As a mother who screens everything her 13-year-old daughter reads, I was left speechless by "Wonder", R.J. Palacio's homage to anybody who's ever been judged on his / her physical appearance. If you were moved by Sharon M. Draper's "Out of My Mind", you will be, in turn, agitated, affected, angered - and, ultimately, inspired by "Wonder." What Palacio achieved with "Wonder" that puts it over "Out of My Mind" is in the inclusion of the points of view of the other players in August's story. While August's severe physical disfigurement is the main focus of the story, Palacio (in the course of a mere 320 pages) acknowledges through her characters that, sometimes, our physical hang-ups are more to do with our own perceptions than those of others (and so it's something we can overcome ourselves). Of course, the fact that one of the auxiliary characters is a 15-year-old who has read "War and Peace" just made my day (see previous review).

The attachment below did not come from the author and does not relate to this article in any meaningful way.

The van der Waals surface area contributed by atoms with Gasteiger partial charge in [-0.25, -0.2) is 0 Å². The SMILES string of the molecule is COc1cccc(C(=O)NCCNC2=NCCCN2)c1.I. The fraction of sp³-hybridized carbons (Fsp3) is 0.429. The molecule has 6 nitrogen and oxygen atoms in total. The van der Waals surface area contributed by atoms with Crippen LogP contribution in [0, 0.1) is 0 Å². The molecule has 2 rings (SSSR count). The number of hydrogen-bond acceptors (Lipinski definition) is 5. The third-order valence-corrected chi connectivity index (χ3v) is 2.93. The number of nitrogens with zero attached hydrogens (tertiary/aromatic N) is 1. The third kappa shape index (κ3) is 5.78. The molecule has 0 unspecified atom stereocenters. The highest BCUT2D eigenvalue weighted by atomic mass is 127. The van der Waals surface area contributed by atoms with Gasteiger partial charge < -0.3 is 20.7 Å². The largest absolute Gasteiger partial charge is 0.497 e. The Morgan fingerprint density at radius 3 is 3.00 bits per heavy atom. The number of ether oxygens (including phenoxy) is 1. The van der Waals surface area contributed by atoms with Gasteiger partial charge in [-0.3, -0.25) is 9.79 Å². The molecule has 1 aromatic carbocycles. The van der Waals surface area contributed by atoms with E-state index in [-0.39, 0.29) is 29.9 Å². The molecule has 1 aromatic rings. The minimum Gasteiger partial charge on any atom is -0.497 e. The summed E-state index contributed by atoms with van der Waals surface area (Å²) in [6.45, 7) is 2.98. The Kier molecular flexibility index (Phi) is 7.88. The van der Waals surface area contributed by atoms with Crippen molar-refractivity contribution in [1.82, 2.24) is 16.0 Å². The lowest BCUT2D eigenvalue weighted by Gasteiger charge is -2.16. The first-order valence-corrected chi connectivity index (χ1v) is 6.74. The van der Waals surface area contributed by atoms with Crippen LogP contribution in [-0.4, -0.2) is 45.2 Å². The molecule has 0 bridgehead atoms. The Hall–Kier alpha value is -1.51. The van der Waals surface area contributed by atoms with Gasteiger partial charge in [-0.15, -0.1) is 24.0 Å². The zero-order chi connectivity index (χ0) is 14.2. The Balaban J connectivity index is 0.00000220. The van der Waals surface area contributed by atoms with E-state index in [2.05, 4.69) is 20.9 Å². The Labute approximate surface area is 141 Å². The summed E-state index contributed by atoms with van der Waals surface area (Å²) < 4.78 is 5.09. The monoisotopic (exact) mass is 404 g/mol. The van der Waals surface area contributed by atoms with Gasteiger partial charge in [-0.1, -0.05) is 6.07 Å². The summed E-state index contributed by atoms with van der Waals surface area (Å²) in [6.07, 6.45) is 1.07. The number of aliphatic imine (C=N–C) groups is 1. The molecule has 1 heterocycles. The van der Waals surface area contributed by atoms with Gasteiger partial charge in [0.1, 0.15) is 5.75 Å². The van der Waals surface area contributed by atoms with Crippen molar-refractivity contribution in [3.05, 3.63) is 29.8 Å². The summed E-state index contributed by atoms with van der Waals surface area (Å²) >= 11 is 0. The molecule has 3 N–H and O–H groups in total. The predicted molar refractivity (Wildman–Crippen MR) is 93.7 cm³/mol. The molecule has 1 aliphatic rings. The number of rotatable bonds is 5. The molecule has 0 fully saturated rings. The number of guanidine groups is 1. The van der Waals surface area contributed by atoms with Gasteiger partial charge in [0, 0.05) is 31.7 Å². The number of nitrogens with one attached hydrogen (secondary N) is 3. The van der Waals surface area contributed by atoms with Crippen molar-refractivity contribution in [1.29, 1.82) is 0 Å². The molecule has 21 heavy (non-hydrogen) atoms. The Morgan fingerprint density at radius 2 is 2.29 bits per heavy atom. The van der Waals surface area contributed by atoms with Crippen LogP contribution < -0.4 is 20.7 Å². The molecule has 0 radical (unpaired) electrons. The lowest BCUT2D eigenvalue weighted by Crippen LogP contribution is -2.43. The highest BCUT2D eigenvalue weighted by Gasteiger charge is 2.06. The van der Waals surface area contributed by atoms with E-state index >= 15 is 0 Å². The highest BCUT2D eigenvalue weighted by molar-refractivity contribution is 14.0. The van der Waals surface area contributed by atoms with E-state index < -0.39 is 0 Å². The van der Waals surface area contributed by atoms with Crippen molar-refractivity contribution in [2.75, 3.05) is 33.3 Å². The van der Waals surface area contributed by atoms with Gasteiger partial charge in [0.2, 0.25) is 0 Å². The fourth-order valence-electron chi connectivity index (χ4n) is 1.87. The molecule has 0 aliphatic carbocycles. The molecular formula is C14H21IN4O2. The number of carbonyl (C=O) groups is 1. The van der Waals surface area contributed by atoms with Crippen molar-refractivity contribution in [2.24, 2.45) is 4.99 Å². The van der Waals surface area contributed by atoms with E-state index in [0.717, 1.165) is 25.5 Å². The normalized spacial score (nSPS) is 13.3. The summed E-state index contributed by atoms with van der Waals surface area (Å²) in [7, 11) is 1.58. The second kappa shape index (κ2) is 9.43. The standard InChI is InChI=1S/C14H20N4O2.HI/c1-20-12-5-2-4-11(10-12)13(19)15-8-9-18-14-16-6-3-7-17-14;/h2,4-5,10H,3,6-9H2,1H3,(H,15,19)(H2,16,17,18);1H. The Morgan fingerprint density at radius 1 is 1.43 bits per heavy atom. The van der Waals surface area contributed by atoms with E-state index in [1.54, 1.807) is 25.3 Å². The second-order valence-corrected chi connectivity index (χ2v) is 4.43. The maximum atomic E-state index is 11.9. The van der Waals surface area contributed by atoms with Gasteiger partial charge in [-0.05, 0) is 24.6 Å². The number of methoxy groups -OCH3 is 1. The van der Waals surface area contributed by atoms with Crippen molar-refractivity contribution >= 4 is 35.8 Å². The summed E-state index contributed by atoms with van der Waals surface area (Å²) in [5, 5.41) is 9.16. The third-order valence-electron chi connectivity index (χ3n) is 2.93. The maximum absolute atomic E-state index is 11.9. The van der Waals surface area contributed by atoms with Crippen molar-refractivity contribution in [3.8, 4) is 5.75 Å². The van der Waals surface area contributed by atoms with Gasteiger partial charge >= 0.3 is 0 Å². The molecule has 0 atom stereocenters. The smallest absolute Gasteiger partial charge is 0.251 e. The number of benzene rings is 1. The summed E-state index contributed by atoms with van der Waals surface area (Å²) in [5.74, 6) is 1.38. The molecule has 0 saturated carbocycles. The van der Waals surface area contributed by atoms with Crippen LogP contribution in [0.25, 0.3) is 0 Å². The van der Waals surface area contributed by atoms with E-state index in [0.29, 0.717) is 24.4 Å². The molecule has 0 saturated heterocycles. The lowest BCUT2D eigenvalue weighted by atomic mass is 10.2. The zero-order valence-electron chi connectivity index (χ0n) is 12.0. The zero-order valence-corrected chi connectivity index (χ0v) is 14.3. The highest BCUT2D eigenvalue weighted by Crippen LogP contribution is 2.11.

I tried to find some fault with the story - but, honestly, I came up short. RJ Palacio's handling of her subject matter was sensitive and age-appropriate. While I wasn't quite sure why Justin's point of view was laid out in all lower case, it did not distract from the pace, mood, setting or point of the novel. A *wonderful* TIMELESS read for ALL AGES, EVERYWHERE. Said daughter's review follows: " 'Wonder' by RJ Palacio is an awesome book about how a boy, considered a medical wonder because he has, unluckily, two genes that make his face look horrendous, tries to fit into a world of regular-looking people . "August Pullman is pretty much like any other boy: he likes Star Wars and ice cream, and his favorite holiday is Halloween (candy and creepy things ... every boy's dream!) The problem is that no one seems to realize that he is ordinary on the inside - probably because his face would make Frankenstein's monster look cute. "Homeschooled Auggie has had to deal with stares and taunts and screams all his life - but it's usually okay, because either his big sister, Via, is there with him to take care of the bullies, or his dog, Darth Daisy (Daisy for short), is. "But when Auggie has to go to fifth grade IN A REGULAR SCHOOL ... let's just say that he isn't looking forward to it at all. Everyone staring at him and calling him names? No thank you!! "And those things DO happen - the kids in his school invent a game called 'The Plague' (where if anyone touches Auggie, they will catch his ugliness) and call him the Zombie Kid. They say in his face how 'I would totally want to kill myself if I looked like Auggie.' Yet, despite all that, Auggie also finds himself some real friends. Can Auggie and his friends stand up to the bullies of the school? Or will they let themselves be walked all over? "I love, love, love, LOVE this book. It is so sweet and hopeful and wonderful - and I love how there were different perspectives throughout the book. "My favorite character would have to be Summer. She was one of the first people to be nice to August, without being told to by an adult, and she was really funny and nice. However, I also like Jack and Auggie. Jack was one of the first people to be nice to August as well, and, even though, he made some mistakes, he stood by Auggie in the end. And, of course, I love Auggie. He was so sweet and funny - even though it seemed like the world was a giant lottery and he pulled the unlucky ticket. "I like how the book is full of little quotes, too. Ever since I was in 4th grade, I've 'collected' awesome quotes from books, movies, celebrities, etc. So the fact that not only is the book itself awesome, but that it also contains some of my all-time favorite quotes, is amazing! "A few years ago, I read a book that is kind of like this - it was called "Out of My Mind", and was about a girl whose whole entire body was basically paralyzed by cerebral palsy, but her brain was still working, and she got a computer that helped her talk to people, but people still didn't treat her very well. That book was good as well, but I have to say that 'Wonder' is better. 'Out of My Mind' was more 'why did this happen to ME?!' and 'Wonder' was more like 'how can I make this situation better?' "I would give the book seven stars if I could: two stars for the plot, three stars for the characters, and two stars for the awesome writing. :-) Best. Book. Ever."